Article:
Scientists have found that for billions of years, molten iron is gradually disappearing from the heart of our planet.
For scientists, it remains a mystery what is happening in the very heart of our planet. Nobody has penetrated deep enough even into the stone mantle of the Earth, not to mention its iron core, so we can only guess about its physical properties. This is because it is located at a colossal depth of about 2900 kilometers, so that no modern technological equipment can even get close to its surface.
However, a new study showed that the core actually pushes molten iron into the upper layers of the mantle, which are a thousand degrees colder. And this is extremely interesting, because the fact of the exchange of matter between the mantle and the nucleus has long been a big question.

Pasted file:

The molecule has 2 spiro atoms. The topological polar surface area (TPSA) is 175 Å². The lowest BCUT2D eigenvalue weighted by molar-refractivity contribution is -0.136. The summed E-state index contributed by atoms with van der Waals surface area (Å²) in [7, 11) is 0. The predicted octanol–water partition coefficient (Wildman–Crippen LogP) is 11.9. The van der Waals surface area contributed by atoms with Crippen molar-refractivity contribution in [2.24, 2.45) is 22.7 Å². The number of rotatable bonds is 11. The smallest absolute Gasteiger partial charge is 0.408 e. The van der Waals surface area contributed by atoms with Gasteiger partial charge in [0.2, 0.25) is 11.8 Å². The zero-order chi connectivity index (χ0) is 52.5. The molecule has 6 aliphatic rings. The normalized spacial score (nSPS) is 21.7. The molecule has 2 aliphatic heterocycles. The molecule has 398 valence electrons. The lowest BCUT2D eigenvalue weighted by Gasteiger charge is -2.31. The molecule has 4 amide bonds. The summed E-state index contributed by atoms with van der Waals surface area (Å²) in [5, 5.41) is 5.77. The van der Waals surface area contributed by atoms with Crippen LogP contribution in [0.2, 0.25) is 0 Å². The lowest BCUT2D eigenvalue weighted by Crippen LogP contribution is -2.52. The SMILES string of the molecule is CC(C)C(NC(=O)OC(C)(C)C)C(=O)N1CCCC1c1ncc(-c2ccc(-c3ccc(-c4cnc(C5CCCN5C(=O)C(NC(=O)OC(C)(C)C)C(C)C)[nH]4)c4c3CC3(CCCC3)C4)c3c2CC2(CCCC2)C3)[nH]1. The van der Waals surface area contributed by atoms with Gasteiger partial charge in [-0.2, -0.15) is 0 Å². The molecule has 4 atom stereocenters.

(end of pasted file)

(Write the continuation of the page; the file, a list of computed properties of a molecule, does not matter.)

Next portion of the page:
The most striking evidence that in the center of our planet is a molten core of iron is, of course, a powerful magnetic field of the planet. In addition, samples of mantle rocks, which somehow get to the surface as a result of volcanic activity, contain a significant amount of iron – it becomes obvious that it got into the rock from the core.
To get some idea of whether this is possible, the researchers conducted experiments in the laboratory showing how iron isotopes move between regions with different temperatures under high pressure and intense heating. Using this information to create a computer model, scientists have successfully proved that heavy isotopes of iron can still migrate from the Earth’s hot core to the colder mantle. Accordingly, in turn, light iron isotopes will do the opposite and go from cold to hot back to the core – this is how the exchange takes place.
According to the researchers, iron isotopes have been seeping from the core into the mantle for billions of years. The question is, will this circumstance affect our planet in the long run? The authors admit that for the lack of data their theory may not coincide with the real picture of events, so such predictions are the destiny of theoretical speculation.